If you think these GERs seem stringent, you should have seen them before 2008. Emory was much tougher and serious about liberal arts then. I actually think I would have preferred it that way as it would have provided a more unified academic experience instead of allowing everyone to avoid going out of their comfort zone as the new, almost joke-like, GERs do. Now Emory's cirriculum and GERs are have hardly no uniqueness. We're like most of the other comparable top 20s of our size.

    Anyway, I really don't understand what a PPF is and will find out this fall as I am enrolled in one lol. I'm guessing that it has a "classroom" component on top of the actual physical component.
  • ilikepizzailikepizza Registered User Posts: 507 Member
    what do you mean classes are already full? dont we register for classes at orientation? also, what exactly do you do in PE 101? do you have to swim? do most people take 5 classes per semester?

    can you become an emory scholar your 2nd year? if so, what is the gpa req?
  • emoryguy980emoryguy980 Registered User Posts: 157 Junior Member
    WOW YOUR AWESOME DUDE! What do you want to become as far as career? Thanks for all the help! True that, but chem and bio are reqs for NBB majors, so I plan to take chem this year, then bio next and based on your help I should be fine. I do want to take classes outside of my studies (i am not a science orientaed person persay, I love math, I wish I could major at math, but I dont think Emory does math justice and I doubt majoring in math could get me in med school). What p.e. class are you taking bernie? which one do you recommend?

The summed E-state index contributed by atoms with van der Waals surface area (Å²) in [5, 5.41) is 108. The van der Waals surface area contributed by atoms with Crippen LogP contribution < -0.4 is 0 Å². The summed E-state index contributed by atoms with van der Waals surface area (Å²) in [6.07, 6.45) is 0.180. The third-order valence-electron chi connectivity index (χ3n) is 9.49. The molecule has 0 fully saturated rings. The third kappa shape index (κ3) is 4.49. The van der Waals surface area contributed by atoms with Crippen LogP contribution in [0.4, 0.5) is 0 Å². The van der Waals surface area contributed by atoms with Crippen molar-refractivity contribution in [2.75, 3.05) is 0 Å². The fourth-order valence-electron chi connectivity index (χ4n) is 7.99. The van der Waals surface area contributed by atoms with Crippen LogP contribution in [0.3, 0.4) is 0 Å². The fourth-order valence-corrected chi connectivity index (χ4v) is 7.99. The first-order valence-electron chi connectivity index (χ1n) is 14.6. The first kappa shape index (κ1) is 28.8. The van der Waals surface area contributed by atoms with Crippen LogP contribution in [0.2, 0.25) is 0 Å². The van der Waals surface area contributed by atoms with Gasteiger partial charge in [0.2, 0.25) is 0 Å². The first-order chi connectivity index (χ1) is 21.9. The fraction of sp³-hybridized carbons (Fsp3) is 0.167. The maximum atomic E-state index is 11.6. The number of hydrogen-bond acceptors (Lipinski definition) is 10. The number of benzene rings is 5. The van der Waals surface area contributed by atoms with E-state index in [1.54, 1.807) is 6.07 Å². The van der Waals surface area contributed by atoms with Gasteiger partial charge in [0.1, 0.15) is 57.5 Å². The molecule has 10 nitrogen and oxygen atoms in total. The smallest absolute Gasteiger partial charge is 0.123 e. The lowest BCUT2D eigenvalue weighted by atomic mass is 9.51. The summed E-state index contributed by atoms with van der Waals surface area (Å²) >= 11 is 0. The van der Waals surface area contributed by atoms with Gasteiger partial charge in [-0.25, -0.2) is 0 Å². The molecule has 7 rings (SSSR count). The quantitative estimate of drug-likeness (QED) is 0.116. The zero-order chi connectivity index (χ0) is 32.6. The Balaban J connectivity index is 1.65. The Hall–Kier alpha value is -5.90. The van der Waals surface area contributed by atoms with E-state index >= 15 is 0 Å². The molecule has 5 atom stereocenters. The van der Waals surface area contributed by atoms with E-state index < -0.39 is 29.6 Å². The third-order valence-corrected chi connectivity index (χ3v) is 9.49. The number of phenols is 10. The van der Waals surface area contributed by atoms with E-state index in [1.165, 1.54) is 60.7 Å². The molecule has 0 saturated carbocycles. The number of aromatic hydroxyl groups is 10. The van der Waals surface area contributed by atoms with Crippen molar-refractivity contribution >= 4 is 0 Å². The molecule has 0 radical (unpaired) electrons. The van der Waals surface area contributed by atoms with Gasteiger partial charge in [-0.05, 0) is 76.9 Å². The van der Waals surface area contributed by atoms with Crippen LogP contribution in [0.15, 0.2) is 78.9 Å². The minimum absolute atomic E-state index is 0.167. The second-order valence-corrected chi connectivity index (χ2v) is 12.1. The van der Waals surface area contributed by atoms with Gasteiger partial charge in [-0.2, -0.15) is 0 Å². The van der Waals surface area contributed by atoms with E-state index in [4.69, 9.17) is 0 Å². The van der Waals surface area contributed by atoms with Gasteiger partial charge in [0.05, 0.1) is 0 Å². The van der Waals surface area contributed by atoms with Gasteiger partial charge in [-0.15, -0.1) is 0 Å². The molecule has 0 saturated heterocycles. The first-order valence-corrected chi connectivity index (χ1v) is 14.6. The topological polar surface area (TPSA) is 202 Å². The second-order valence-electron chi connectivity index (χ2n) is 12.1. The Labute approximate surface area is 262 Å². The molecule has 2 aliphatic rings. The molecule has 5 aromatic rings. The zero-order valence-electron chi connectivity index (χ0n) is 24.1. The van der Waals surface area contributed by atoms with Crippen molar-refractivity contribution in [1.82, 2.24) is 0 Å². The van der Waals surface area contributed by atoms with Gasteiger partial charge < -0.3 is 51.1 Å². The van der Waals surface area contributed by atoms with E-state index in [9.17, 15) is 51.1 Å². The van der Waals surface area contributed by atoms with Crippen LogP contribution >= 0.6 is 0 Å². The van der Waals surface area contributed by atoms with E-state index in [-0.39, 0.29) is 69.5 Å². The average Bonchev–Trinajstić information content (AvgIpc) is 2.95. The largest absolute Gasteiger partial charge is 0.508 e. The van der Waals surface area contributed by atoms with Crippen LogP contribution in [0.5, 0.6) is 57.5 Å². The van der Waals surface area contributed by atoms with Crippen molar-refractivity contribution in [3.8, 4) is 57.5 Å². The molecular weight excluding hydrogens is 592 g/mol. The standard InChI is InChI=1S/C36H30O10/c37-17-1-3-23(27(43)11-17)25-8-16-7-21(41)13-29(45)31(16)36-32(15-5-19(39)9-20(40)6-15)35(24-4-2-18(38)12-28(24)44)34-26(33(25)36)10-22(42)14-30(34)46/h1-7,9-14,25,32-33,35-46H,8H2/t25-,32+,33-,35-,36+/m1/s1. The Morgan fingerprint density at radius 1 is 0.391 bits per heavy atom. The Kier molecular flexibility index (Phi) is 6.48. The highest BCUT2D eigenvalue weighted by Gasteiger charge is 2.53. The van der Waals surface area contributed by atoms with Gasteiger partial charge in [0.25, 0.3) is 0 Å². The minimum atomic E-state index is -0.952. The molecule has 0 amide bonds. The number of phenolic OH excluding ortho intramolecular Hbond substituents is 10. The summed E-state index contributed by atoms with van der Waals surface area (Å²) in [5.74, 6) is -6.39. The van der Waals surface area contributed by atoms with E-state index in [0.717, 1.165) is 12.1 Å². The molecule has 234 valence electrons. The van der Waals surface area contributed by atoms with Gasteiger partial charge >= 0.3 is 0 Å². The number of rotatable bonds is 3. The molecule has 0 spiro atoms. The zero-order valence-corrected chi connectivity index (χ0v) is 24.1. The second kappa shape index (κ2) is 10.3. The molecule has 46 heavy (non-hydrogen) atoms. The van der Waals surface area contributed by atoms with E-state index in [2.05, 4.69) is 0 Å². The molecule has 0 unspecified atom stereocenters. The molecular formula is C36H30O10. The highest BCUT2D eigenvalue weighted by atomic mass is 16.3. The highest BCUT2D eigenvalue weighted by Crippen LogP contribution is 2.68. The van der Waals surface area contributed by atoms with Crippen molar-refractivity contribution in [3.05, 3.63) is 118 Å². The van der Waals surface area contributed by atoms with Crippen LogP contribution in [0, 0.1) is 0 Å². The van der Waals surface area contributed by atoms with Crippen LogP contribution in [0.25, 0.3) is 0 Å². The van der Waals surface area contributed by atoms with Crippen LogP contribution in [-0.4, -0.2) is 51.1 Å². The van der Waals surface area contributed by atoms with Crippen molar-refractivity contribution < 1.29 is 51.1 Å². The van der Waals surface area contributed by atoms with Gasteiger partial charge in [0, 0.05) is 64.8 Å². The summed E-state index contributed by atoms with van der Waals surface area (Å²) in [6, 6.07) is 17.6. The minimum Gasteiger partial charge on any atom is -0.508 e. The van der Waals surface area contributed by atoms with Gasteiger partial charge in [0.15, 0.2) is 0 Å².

• bernie12bernie12 Registered User Posts: 5,293 Senior Member
    Don't do that. I really don't like pedestals of any kind. I'm really just trying the best I can, and milking this institution's resources and awesomeness for what it's worth (I may indeed value it way more than many of my Emory peers who only wanted Ivies)
    Actually, I think beyond the intro. sequence, the professors in the math. dept are pretty solid from how my friends describe it, so you'll certainly learn. However, one concern may be that the intro. sequence will not adequately prep. you for some of the better profs., as they are generally more rigorous. People w/AP credit will probably have an advantage in such courses than say a person who took a bad/mediocre 112 prof., which is the majority of them (except for 112-Z, again, I hear it's pretty good).

    Anyways, I'm thinking teaching or research, maybe both (Chemistry, maybe a program in drug design/molecular pharmacology). I want to at least be teaching at the collegiate level at some point in my life. Hopefully I can beat the odds and make it happen one day. I really love to teach and mentor, especially in chemistry (mainly organic) which is why I take SI leader positions w/e I can and I also tutor people on my own time when I have it (for free of course. Again, it's something I like doing). I typically target freshmen as I understand how tough the transition is (it was really tough for me, even though I actually did pretty solid freshmen year) for many and how little they may know about their coursework or current and future opportunities. Mentoring of various types (both formal and informal, mostly informal) mainly starting freshmen year has helped me a lot, and I think it can also benefit others who deserve it given how much they/or their parents pay for them to go here.